Marizio Cattelan and Pierpaolo Ferrari have been collaborating since 2012 on a magazine entitled Toilet Paper. It could be called a durational art piece or a commercial art stunt. Essentially, Toilet Paper is a magazine featuring images only, no text, and many of the images are made from collaging existing visuals together. Printed in Switzerland and distributed by fine art printing presses, the publication’s sheer weight and paper quality suggests some sort of derisive coffee-table book rather than a ‘zine’. This adds another layer of complexity to defining this project as a magazine versus an art project.
I was personally excited to come visit this show, in the middle of Tokyo’s art hub Roppongi. The name Perrotin is overheard in many Asian Contemporary Art circles. Emmanuel Perrotin’s heavyweight gallery, now at 7 outposts worldwide, has propelled the careers of Takashi Murakami (he was the first gallerists to show his works outside Japan), Lee Ufan, MADSAKI, and many more. This exhibition’s line-up, with Cattelan and Ferrari, major figures of European art and fashion worlds, was also very promising. I was impressed with the production of the exhibition space, its attractive red wall design and the quality of prints on display. I was surprised to see little to no connection between the works and Japan, given Ferrrari was in Tokyo earlier in 2017 to collaborate with Japanese brand Maison Kitsuné for exclusive Toilet Paper merchandise. From my observations, the Japanese public enjoys an entry point from their insular culture to build meaningful connection to foreign artworks. The rationale from the gallerists could be that Cattalan’s and Ferrari’s collaboration possesses a quirky and risky element, with bright colored and pop imagery that would not shock a 'Harajuku eye'.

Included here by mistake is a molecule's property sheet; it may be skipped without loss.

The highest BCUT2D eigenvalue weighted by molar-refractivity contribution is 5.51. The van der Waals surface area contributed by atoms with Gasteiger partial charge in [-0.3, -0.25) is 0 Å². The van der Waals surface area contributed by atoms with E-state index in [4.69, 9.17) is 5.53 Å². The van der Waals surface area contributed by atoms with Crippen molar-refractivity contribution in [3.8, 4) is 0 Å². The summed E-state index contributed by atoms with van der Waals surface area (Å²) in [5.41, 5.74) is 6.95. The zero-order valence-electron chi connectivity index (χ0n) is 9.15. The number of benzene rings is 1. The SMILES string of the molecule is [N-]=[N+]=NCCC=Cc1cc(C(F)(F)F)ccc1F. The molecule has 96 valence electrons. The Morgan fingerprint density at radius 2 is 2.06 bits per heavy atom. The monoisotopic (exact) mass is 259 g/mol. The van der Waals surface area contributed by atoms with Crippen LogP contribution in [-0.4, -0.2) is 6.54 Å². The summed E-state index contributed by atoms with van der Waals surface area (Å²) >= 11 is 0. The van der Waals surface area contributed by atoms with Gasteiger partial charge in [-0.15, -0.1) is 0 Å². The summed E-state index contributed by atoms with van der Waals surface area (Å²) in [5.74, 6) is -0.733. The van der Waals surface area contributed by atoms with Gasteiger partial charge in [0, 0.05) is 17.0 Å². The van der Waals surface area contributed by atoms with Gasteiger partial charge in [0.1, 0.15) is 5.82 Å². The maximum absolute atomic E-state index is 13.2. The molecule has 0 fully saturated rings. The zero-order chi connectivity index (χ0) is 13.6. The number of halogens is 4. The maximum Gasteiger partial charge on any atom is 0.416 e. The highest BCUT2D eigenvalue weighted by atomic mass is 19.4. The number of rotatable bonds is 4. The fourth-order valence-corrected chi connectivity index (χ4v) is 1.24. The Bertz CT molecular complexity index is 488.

Toilet Paper's visual vocabulary takes from the fashion industry, given Ferrari’s experience as a fashion photographer. The body of 'found' images is made up of ads for lipsticks, beach resorts, featuring white blonde models in revealing clothing. But it also features a wonderful collage of lighters lifted by toe-fingers, in a hue of bright primary colors, and a dog smoking from a Magritte pipe also behind a striking red background.
Toilet Paper’s photo-collages, whether in print or hung on the wall inside imposing gilded frames, aim to comment on the state of image circulation in the digital age. Because of the bright colors and eye-catching content, each frame asks for the same amount of attention and receptive labor as the previous ones. This is the same on the internet: there is no visual hierarchy on Instagram, as everything is a JPG standard format anyway. In bright magenta, strikes of yellow, and seas of blue, no image seems more important than the other.
The setting felt quite aristocratic and opulent. The walls were painted a vibrant tomato red color, perfectly suited for Christmas and the holiday seasons. The transparent glass walls of the Perrotin Tokyo gallery reflected red and gold from afar, which coincidentally matched with the building’s decorations. The gilded frames elevated what would otherwise be fun prints on a white wall, minimally displayed in a standard modernist way. Now these Toilet Paper prints look like what they conceptually resist: commodities. Thanks to their gilded frames, they acquire the status of a luxurious antique collectable.
But this idea of image circulation in the age of internet proliferation, social media sharing, and Photoshop is – in my opinion – too important a topic today, and has had too much of a profound impact on the state of visual arts to simply be treated as another excuse to make photographic collages and call it a day. The exhibition’s installation is striking, as the viewer sees the evolution of media from print magazines to sculptural decorative object, but the content remains essentially the same. These bright images are not necessarily pushing the envelope or raising relevant social, political or cultural questions pertinent to Tokyo in 2017. Neither does the visual vocabulary, taken for the majority from European advertisements dating from at least a few years ago.
All in all, the show was well-produced but its artistic concept seemed out its time and place. This type of artwork would have been jaw-dropping and culturally relevant 15 years ago. But I find Hito Steyerl's visually violent and theoretically critical works on 'circulationism', a term she coined, much more suggestive to the state of image-borrowing and commodification of visual experience.